Campbell Wealth Management - April 2021

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How Gail Changed Her Future — and How You Can, Too It Started With a Referral

Sometimes, you don’t realize the advice you’re currently getting isn’t in your best interest until you get a second opinion. We recently started working with a new client who I’ll call Gail. She was referred to us by an attorney I’m acquainted with. Gail was one of his clients, and he felt she could use our service. Gail had been working with one of the big banks, as well as with a small broker, for a number of years. Or rather, her husband had been working with them. He handled the couple’s finances until he passed away a few years ago. Then, Gail took over. She had some taxable accounts and an IRA through the bank and small broker, but neither was really doing much outside of some investing. There was no real planning or strategy. After Gail was referred to us, we started our relationship with a phone call. We walked her through what we do, she asked a lot of great questions, and we answered every single one in the detail she was comfortable with. What we do can get complicated and some people are put off by that, so we skipped the jargon and laid it out in straightforward terms. It’s our approach to most new clients and referrals. Gail asked to go through our planning process, so we put together a written plan. As part of putting the plan together, we asked her

several questions — some related to her finances, some about risk, and others were about what she wanted to accomplish. When I say “accomplish,” I mean what fun things does she want to participate in? What are her bucket list items? Once Gail answered these questions, we were able to put together a plan tailored to her. When we create a plan, we start with zero preconceived notions. Each plan is 100% about the person or couple we’re working with. Gail’s plan focused on four major areas: income, taxes, investments, and legacy. We brought all this together with what she wants to accomplish, so she knows what steps to take to get where she wants to go.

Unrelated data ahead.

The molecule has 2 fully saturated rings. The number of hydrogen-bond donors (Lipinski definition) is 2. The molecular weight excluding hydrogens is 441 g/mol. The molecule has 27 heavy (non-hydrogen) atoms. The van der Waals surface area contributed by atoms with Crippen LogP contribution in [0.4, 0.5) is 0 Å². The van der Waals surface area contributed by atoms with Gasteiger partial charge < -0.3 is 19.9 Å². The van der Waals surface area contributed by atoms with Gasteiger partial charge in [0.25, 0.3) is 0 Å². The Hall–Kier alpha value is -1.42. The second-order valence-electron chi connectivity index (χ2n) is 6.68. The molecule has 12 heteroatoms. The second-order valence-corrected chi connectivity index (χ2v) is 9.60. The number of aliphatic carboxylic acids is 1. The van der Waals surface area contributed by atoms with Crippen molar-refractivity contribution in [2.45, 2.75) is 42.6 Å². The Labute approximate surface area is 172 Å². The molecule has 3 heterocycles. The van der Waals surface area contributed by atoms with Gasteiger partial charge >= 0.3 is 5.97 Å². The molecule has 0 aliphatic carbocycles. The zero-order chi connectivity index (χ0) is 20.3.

As we worked with Gail, we learned how she was withdrawing money from her accounts. When she needed money, she called up one of her brokers and they wrote her a check. She was 65, so the money was being withdrawn from her IRA. If it’d been coming from her taxable accounts instead, her tax burden would have been much smaller. We guided Gail through her accounts so she could see how to minimize taxes and maximize her future. We took this a step further and recommended she halt her Social Security payments. She had started taking payments on her record in the months before Continued on Page 2 ...

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The last thing we had Gail do was a few Roth IRA conversions. She was worried about her son’s inheritance and wanted to maximize it, so we recommended one conversion per year over the next four years, with the conversions totaling $100,000. If we made some basic assumptions with a return of 7.2% — and with the Rule of 72 — that money will double every 10 years. If she starts with $100,000 at age 70, we could expect that money to grow to $200,000 by age 80, then $400,000 by age 90. If her son inherited the $400,000 then and held it for another 10 years (the maximum time allowed under the SECURE Act rules), he could take it to about $800,000 and withdraw funds tax-free because Gail already paid the tax when she converted it. All of this started with a referral and the creation of a financial plan. If Gail had never come to us, she would still be withdrawing money out of her IRA and paying the maximum in taxes. And she wouldn’t be

growing her money for the future. We’re here to help people just like Gail. If you know someone in a situation like Gail’s or someone who may need a little more help planning for their future, send them our way. We can put them on the path to achieving their financial dreams in retirement. How can you refer? Simply introduce us through email or have them sign up for one of our educational webinars at CampbellWealth.com. We’ll take it from there! Plus, once you refer someone and they participate in that first meeting with our team, you're automatically enrolled in our Ambassador Program and unlock a number of great benefits. It’s a win-win!